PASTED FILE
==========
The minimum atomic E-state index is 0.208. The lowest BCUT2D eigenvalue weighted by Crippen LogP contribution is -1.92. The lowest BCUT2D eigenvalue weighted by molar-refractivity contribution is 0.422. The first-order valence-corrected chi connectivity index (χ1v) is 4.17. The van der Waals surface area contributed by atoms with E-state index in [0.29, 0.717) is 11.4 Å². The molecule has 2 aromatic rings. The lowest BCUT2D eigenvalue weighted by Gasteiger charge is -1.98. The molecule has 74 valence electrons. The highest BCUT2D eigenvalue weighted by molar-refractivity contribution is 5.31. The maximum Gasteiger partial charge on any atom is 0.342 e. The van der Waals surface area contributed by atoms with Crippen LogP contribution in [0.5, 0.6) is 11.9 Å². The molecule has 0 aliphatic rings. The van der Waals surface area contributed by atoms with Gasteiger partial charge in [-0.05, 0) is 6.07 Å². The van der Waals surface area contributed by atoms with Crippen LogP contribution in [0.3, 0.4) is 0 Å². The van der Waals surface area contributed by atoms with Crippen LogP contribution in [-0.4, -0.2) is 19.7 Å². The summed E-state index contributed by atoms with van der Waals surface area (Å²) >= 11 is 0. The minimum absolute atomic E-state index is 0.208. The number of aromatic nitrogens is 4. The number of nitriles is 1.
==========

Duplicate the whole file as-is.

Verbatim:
The minimum atomic E-state index is 0.208. The lowest BCUT2D eigenvalue weighted by Crippen LogP contribution is -1.92. The lowest BCUT2D eigenvalue weighted by molar-refractivity contribution is 0.422. The first-order valence-corrected chi connectivity index (χ1v) is 4.17. The van der Waals surface area contributed by atoms with E-state index in [0.29, 0.717) is 11.4 Å². The molecule has 2 aromatic rings. The lowest BCUT2D eigenvalue weighted by Gasteiger charge is -1.98. The molecule has 74 valence electrons. The highest BCUT2D eigenvalue weighted by molar-refractivity contribution is 5.31. The maximum Gasteiger partial charge on any atom is 0.342 e. The van der Waals surface area contributed by atoms with Crippen LogP contribution in [0.5, 0.6) is 11.9 Å². The molecule has 0 aliphatic rings. The van der Waals surface area contributed by atoms with Gasteiger partial charge in [-0.05, 0) is 6.07 Å². The van der Waals surface area contributed by atoms with Crippen LogP contribution in [0.3, 0.4) is 0 Å². The van der Waals surface area contributed by atoms with Crippen LogP contribution in [-0.4, -0.2) is 19.7 Å². The summed E-state index contributed by atoms with van der Waals surface area (Å²) >= 11 is 0. The minimum absolute atomic E-state index is 0.208. The number of aromatic nitrogens is 4. The number of nitriles is 1.